Imagine having a medical device that is being tested in multiple centers, but one doctor thinks the device has problems. He says so at a national conference despite glowing reviews by others. Should the company sue the doctor for liable and remove him from their investigative panel?
Today, it seems that might not be such a good idea. This is, in fact, what NMT Medical did regarding comments made by Peter Wilmshurst, M.D. regarding NMT’s patent foramen ovale (PFO) closure device called Starflex:
NMT sued Dr. Wilmshurst for libel after he criticized its research at a US cardiology conference in 2007. The doctor vowed to take the case to trial in order to defend scientists’ rights to free academic debate.
The company threatened Dr. Wilmshurst with libel a second time for subsequent comments he made about the case on BBC Radio 4′s Today programme.
“During the last three years, enormous pressure has been placed on my family and me from time wasted dealing with the case, money laid out for legal costs and interference with my ability to work and other activities,” Dr. Wilmshurst said.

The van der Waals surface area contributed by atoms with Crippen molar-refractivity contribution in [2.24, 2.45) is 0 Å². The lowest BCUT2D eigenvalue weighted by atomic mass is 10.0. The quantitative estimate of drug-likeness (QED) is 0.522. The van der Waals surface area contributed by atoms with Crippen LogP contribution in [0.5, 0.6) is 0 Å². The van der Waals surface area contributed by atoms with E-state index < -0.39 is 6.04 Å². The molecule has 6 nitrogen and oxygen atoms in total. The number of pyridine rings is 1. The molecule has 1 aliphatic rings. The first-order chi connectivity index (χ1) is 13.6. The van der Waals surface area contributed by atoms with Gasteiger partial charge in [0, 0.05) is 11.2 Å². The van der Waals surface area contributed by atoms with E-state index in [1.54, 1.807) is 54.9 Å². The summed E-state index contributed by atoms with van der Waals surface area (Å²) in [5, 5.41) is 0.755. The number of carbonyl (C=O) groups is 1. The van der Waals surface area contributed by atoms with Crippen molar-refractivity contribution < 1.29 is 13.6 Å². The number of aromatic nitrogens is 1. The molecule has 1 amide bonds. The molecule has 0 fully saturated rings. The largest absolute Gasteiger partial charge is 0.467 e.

“I’m concerned my case will have a chilling effect because other scientists and doctors will realize the enormous financial and time costs of speaking out about products and the risk of being sued by manufacturers.”
For medical device companies that pay doctors as consultants, they have to be willing to have the knife cut both ways during clinical testing of their devices, regardless of the implications to their investors. Releasing an ineffective or defective product would be far more damaging to the company (and patients) in the long run. When concerns arise regarding the performance of a device, companies would be best served by providing additional data or additional independent reviews to support their claims rather than suing their own investigators.
-WesMusings of a cardiologist and cardiac electrophysiologist.
*This blog post was originally published at Dr. Wes*